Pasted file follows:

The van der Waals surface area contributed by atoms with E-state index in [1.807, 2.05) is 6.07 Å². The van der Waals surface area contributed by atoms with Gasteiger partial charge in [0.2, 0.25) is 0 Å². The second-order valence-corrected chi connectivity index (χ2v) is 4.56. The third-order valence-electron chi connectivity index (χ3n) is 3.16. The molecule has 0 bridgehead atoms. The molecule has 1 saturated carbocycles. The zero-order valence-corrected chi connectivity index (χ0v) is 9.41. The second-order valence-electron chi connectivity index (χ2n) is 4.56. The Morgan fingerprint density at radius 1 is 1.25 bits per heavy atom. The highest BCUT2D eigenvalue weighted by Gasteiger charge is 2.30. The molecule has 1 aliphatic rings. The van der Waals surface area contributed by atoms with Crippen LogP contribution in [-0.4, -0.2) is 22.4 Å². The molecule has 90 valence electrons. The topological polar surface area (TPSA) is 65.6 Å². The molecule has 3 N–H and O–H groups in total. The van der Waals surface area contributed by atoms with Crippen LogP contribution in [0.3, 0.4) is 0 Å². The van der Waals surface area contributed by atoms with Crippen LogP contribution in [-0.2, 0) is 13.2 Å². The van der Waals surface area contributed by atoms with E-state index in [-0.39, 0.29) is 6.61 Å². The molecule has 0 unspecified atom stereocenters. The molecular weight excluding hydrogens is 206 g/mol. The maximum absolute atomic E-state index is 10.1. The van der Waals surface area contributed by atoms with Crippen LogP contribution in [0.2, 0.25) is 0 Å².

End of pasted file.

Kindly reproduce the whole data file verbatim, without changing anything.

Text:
The van der Waals surface area contributed by atoms with E-state index in [1.807, 2.05) is 6.07 Å². The van der Waals surface area contributed by atoms with Gasteiger partial charge in [0.2, 0.25) is 0 Å². The second-order valence-corrected chi connectivity index (χ2v) is 4.56. The third-order valence-electron chi connectivity index (χ3n) is 3.16. The molecule has 0 bridgehead atoms. The molecule has 1 saturated carbocycles. The zero-order valence-corrected chi connectivity index (χ0v) is 9.41. The second-order valence-electron chi connectivity index (χ2n) is 4.56. The Morgan fingerprint density at radius 1 is 1.25 bits per heavy atom. The highest BCUT2D eigenvalue weighted by Gasteiger charge is 2.30. The molecule has 1 aliphatic rings. The van der Waals surface area contributed by atoms with Crippen LogP contribution in [-0.4, -0.2) is 22.4 Å². The molecule has 90 valence electrons. The topological polar surface area (TPSA) is 65.6 Å². The molecule has 3 N–H and O–H groups in total. The van der Waals surface area contributed by atoms with Crippen LogP contribution in [0.3, 0.4) is 0 Å². The van der Waals surface area contributed by atoms with Crippen LogP contribution in [-0.2, 0) is 13.2 Å². The van der Waals surface area contributed by atoms with E-state index in [-0.39, 0.29) is 6.61 Å². The molecule has 0 unspecified atom stereocenters. The molecular weight excluding hydrogens is 206 g/mol. The maximum absolute atomic E-state index is 10.1. The van der Waals surface area contributed by atoms with Crippen LogP contribution in [0.2, 0.25) is 0 Å².